Well, in it’s infinite wisdom, Twitter has decided to ban posts from its site that is dehumanizing or insulting to religious groups. I wonder what this actually means? In their blog post concerning the change, Twitter gave a few banal examples of what they may consider dehumanizing speech toward a religion. But to me, most of those, although they may be insulting to some, were nothing more than criticisms. According to this New York Times article, upon implementation, they had already removed a tweet by Minister Louis Farrakhan comparing Jews to termites. Okay, I can see how that is considered dehumanizing but I wonder how far the company will go to protect their users?
I am of course, dubious of this change and of course in the NYT article linked above, it’s just the beginning as a way to expand to other protected categories of people, something yet undefined.
“While we have started with religion, our intention has always been and continues to be an expansion to all protected categories,” Jerrel Peterson, Twitter’s head of safety policy, said in an interview. “We just want to be methodical”.
As long as the policy is applied equally to all then there should be no issue with any of this but as we all are aware of, this will not be the case. Will for example, White Men be a protected class or will Twitter allow some of their users to dehumanize these? It happens more often than any would expect. Will the LGBTQ community receive special treatment from being insulted over say, feminists? I think that as Twitter expands the rule to other groups, it is going to be walking a very fine line.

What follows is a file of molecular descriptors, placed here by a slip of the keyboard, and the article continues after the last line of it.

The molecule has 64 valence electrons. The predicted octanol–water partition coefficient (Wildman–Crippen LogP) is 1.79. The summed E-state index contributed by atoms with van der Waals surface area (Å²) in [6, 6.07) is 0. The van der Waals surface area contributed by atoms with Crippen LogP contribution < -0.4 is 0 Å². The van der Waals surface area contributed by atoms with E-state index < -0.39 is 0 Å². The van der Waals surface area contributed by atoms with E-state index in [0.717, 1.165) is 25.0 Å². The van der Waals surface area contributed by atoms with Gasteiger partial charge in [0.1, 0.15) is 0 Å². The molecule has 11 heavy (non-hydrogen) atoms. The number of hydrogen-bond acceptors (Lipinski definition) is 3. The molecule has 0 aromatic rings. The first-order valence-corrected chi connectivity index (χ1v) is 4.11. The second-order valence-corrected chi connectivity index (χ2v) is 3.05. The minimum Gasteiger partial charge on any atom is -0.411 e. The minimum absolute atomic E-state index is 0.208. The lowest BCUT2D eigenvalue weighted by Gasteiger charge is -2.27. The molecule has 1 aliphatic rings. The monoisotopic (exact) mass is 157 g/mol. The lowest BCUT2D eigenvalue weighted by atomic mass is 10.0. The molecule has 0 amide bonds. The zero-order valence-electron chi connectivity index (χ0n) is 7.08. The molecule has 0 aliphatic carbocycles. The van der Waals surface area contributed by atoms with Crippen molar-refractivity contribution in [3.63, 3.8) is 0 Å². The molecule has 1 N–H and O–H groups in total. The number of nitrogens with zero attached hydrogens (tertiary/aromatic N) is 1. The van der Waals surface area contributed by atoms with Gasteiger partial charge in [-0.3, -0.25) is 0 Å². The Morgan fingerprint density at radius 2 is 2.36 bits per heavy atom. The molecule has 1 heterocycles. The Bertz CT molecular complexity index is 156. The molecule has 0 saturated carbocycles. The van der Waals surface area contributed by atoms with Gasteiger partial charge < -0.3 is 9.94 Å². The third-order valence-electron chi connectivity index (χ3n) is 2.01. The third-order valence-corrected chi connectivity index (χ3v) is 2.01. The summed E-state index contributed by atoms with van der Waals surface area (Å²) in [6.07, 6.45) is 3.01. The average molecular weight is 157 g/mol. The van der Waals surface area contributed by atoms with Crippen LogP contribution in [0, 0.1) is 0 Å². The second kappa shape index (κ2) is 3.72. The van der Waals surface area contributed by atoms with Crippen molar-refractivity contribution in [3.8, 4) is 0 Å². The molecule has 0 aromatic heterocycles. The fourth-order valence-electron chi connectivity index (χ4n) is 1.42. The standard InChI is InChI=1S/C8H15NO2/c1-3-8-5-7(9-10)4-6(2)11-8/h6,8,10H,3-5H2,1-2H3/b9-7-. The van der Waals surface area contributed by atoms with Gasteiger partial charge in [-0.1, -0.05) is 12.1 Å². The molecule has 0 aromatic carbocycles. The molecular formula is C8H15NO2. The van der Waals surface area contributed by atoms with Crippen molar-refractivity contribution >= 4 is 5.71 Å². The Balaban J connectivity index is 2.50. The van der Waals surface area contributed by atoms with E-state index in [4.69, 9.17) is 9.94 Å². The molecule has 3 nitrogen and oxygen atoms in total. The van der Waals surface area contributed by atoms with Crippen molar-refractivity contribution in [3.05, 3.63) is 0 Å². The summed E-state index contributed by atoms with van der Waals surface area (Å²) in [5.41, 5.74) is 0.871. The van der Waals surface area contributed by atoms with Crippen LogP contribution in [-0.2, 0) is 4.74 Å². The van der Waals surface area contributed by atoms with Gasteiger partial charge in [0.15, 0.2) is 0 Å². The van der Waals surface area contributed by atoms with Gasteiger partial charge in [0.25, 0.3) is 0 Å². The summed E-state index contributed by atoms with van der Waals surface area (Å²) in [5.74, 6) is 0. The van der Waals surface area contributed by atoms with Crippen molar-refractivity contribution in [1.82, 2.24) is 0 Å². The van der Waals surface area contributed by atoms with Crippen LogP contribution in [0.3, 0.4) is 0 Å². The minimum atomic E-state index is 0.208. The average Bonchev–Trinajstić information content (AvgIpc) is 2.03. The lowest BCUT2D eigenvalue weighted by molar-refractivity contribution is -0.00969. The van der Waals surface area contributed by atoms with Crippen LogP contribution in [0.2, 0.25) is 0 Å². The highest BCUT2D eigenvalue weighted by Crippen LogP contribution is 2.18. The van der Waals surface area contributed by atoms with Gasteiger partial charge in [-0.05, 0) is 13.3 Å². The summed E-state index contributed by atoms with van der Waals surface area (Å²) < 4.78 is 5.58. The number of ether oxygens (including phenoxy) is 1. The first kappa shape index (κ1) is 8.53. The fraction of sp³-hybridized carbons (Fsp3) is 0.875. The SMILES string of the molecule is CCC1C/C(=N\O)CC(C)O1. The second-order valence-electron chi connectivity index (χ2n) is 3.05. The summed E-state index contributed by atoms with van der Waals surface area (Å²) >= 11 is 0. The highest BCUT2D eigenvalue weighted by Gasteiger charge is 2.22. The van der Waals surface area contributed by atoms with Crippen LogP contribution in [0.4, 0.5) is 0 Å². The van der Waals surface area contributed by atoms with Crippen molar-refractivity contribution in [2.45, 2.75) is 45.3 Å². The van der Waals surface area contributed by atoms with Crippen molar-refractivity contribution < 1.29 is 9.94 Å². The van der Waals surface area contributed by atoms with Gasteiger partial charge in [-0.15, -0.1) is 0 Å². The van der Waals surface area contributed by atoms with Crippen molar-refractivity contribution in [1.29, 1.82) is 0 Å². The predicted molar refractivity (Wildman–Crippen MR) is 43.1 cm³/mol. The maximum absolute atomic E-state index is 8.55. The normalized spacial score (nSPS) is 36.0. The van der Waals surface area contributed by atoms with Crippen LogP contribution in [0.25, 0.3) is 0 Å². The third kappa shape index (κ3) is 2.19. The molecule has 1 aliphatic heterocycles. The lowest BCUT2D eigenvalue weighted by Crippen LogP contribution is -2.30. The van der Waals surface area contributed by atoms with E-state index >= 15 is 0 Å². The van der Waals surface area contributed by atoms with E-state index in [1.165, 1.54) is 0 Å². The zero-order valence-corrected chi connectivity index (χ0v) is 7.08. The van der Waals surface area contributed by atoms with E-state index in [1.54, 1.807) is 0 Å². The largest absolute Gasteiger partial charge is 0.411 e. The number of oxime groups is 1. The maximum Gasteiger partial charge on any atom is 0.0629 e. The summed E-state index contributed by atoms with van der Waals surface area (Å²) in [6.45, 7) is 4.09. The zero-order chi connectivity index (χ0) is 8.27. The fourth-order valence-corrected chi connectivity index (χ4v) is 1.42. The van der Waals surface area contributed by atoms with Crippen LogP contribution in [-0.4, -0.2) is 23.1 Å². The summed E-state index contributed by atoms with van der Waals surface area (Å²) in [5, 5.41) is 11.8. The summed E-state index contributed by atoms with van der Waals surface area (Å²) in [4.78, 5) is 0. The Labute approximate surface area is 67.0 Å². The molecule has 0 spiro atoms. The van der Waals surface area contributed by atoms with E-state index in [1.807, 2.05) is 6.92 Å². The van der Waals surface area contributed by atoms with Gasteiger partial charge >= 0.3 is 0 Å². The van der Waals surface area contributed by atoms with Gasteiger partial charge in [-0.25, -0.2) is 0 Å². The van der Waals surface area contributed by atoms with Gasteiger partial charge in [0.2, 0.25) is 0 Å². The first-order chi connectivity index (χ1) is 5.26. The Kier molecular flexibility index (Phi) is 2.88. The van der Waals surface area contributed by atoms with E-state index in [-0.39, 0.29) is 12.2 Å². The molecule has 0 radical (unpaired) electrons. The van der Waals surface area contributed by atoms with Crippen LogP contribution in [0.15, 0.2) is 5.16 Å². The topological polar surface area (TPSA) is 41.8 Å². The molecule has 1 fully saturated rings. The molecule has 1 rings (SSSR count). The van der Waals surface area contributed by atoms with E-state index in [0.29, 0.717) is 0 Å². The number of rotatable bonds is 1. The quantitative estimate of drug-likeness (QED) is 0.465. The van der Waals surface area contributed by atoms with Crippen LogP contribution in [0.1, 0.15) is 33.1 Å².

We read about Meghan Murphy, who was banned a few months ago for stating a scientific fact: men cannot be women and women cannot be men. I also know of a user I have followed for years that was suspended for using the word queer, as in “Isn’t that queer?” meaning strange or different, having nothing to do with anyone’s sexual orientation.
As to beginning with religion, which religion(s) will receive preferential treatment over others? For instance, if I were to criticize, legitimately, Islam, would I be more liable to be suspended or banned than if I used a similar insult towards Christianity? Or vice-versa. For instance, if I posted a tweet saying that Christianity is a cult that worships death because they venerate a symbol of execution, the crucifix, would I be banned or suspended for stating what appears to me, and some others, simply as a fact? Or how about if I tweeted that Islam is responsible for most of the acts of terrorism in the modern world, again, indisputable, would that bring down the ban-hammer on my account? I haven’t even mentioned anything about Buddhism, or that great modern-day scam, Scientology.
How far will Twitter go to protect it’s user base from certain conduct that is not directly threatening violence toward any person or group? Having an opinion on a religion, or anything else, as a political or social view, is just that: an opinion. How may it be harmful unless it directs violence toward another? Twitter already has a method for its users to not view content they may find objectionable. In fact, they have two methods: one is to block the user another is to mute them. There. Problem solved. I don’t see content I don’t wish to view, such as Minister Farrakhan, whom I never followed anyway, so only by another using retweeting his content would I ever see it. That would be a rare occurrence.
We’ll just have to wait and see how the new rules are enforced, I guess. I can hope that Twitter will be fair and reasonable and not just start suspending or banning accounts left and right (yes), but based on their history, I don’t think that will happen and all that will occur over time, is that Twitter will drive users away from their platform.